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jaw1

[jaw]
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noun
  1. either of two bones, the mandible or maxilla, forming the framework of the mouth.
  2. the part of the face covering these bones, the mouth, or the mouth parts collectively: My jaw is swollen.
  3. jaws, anything resembling a pair of jaws or evoking the concept of grasping and holding: the jaws of a gorge; the jaws of death.
  4. Machinery.
    1. one of two or more parts, as of a machine, that grasp or hold something: the jaws of a vise.
    2. any of two or more protruding parts for attaching to or meshing with similar parts.
  5. Often jaws. Also called throat. Nautical. a forked piece at the end of a gaff, fitting halfway around the mast.
  6. Slang.
    1. idle talk; chatter.
    2. impertinent talk.
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verb (used without object)
  1. Slang.
    1. to talk; chat; gossip.
    2. to scold or use abusive language.
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verb (used with object)
  1. Slang. to scold.
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Origin of jaw1

1325–75; Middle English jawe, jowe < Old French joue; origin uncertain
Related formsjaw·less, adjective

jaw2

[jaw]Scot. and North England
noun
  1. a swelling wave of water; billow.
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verb (used without object)
  1. (of liquid) to surge, splash, or dash forward, as in waves.
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verb (used with object)
  1. to pour or splash (liquid).
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Origin of jaw2

First recorded in 1505–15; perhaps akin to jaup
Dictionary.com Unabridged Based on the Random House Unabridged Dictionary, © Random House, Inc. 2018

Examples from the Web for jaw

Contemporary Examples

Historical Examples

  • But yesterday he up and bashed a fellow in the jaw, and the man went down.

  • Stanley's jaw dropped, but it was surprise which slackened the muscles.

    Good Indian

    B. M. Bower

  • Urga got up groggily, feeling gingerly the tender point of his jaw.

    Slaves of Mercury

    Nat Schachner

  • For a moment Thad could see great, hooked fangs in that jaw.

    Salvage in Space

    John Stewart Williamson

  • You'll get a punch on the jaw in a minute, young fellow me lad!

    Changing Winds

    St. John G. Ervine


British Dictionary definitions for jaw

jaw

noun
  1. the part of the skull of a vertebrate that frames the mouth and holds the teeth. In higher vertebrates it consists of the upper jaw (maxilla) fused to the cranium and the lower jaw (mandible)Related adjectives: gnathal, gnathic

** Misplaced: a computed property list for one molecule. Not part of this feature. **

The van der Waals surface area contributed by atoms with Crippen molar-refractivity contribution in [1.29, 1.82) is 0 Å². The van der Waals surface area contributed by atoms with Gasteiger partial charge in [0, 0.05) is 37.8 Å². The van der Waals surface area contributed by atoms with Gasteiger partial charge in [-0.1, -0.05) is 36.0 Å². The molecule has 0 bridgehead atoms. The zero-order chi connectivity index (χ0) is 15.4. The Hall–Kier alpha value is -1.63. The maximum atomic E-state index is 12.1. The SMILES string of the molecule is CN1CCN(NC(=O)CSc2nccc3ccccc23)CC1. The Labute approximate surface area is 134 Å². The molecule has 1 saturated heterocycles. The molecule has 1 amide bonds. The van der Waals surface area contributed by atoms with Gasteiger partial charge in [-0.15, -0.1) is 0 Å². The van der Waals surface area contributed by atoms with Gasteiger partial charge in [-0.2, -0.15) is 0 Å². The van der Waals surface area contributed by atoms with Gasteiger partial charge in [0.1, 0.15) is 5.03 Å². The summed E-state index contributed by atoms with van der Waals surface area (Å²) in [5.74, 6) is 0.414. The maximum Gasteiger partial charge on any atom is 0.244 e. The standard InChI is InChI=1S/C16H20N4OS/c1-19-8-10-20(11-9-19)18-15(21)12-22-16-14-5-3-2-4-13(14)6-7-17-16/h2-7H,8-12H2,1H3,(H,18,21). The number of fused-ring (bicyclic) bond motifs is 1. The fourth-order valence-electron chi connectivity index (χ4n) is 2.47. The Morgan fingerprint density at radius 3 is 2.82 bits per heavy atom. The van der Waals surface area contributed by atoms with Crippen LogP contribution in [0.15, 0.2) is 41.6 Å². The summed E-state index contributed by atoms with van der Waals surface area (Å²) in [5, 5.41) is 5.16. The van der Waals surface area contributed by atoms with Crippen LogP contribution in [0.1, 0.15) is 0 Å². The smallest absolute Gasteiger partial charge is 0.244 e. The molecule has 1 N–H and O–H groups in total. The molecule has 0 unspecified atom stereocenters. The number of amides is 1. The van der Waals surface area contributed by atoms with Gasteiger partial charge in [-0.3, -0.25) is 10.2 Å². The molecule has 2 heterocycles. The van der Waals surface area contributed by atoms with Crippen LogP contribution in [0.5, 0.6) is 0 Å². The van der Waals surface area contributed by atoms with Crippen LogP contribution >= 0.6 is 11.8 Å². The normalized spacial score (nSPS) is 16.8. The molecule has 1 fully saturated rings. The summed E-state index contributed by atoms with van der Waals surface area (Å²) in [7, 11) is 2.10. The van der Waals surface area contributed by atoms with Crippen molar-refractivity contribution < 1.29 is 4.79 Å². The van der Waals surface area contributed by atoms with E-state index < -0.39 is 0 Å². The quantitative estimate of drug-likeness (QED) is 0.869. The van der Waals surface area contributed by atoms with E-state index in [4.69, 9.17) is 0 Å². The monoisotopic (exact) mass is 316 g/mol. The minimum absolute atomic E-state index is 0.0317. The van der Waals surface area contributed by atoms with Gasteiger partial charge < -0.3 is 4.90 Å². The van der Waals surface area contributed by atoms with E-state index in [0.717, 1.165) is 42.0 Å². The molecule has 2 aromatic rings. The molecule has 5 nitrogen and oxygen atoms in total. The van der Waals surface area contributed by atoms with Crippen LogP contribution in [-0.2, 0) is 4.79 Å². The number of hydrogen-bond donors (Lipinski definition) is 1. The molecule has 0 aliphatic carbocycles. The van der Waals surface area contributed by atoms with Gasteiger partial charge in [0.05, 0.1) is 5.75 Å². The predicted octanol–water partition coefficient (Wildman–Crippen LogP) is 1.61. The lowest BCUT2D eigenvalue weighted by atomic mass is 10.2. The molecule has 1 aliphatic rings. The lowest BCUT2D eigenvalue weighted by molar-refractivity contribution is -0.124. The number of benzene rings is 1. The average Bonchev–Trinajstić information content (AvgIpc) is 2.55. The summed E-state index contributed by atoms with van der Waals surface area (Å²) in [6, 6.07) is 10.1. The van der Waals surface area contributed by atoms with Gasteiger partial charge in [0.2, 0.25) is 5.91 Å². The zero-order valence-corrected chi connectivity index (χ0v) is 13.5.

2. the corresponding part of an invertebrate, esp an insect
  3. a pair or either of a pair of hinged or sliding components of a machine or tool designed to grip an object
  4. slang
    1. impudent talk; cheek
    2. idle conversation; chat
    3. moralizing talk; a lecture
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verb
  1. (intr) slang
    1. to talk idly; chat; gossip
    2. to lecture
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See also jaws
Derived Formsjawlike, adjective

Word Origin

C14: probably from Old French joue cheek; related to Italian gota cheek
Collins English Dictionary - Complete & Unabridged 2012 Digital Edition © William Collins Sons & Co. Ltd. 1979, 1986 © HarperCollins Publishers 1998, 2000, 2003, 2005, 2006, 2007, 2009, 2012

Word Origin and History for jaw

n.

late 14c., "the bones of the mouth," perhaps from Old French joue "cheek," from Gaulish *gauta "cheek," or perhaps a variant of Germanic words related to chew (q.v.); cf. also jowl. Replaced Old English ceace, ceafl.

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v.

1610s, "to catch in the jaws, devour," from jaw (n.). In slang from 1748, "to gossip, to speak" 1810, "to scold." Related: Jawed; jawing. Hence 19c. U.S. slang jawsmith "talkative person" (1887).

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Online Etymology Dictionary, © 2010 Douglas Harper

jaw in Medicine

jaw

(jô)
n.
  1. Either of two bony structures that form the framework of the mouth and hold the teeth.
  2. The mandible or maxilla or the part of the face covering these bones.
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Related formsjawless adj.
The American Heritage® Stedman's Medical Dictionary Copyright © 2002, 2001, 1995 by Houghton Mifflin Company. Published by Houghton Mifflin Company.

jaw in Science

jaw

[jô]
  1. Either of two bony or cartilaginous structures that in most vertebrate animals form the framework of the mouth, hold the teeth, and are used for biting and chewing food. The lower, movable part of the jaw is the mandible. The upper, fixed part is the maxilla.
  2. Any of various structures of invertebrate animals, such as the pincers of spiders or mites, that function similarly to the jaws of vertebrates.
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The American Heritage® Science Dictionary Copyright © 2011. Published by Houghton Mifflin Harcourt Publishing Company. All rights reserved.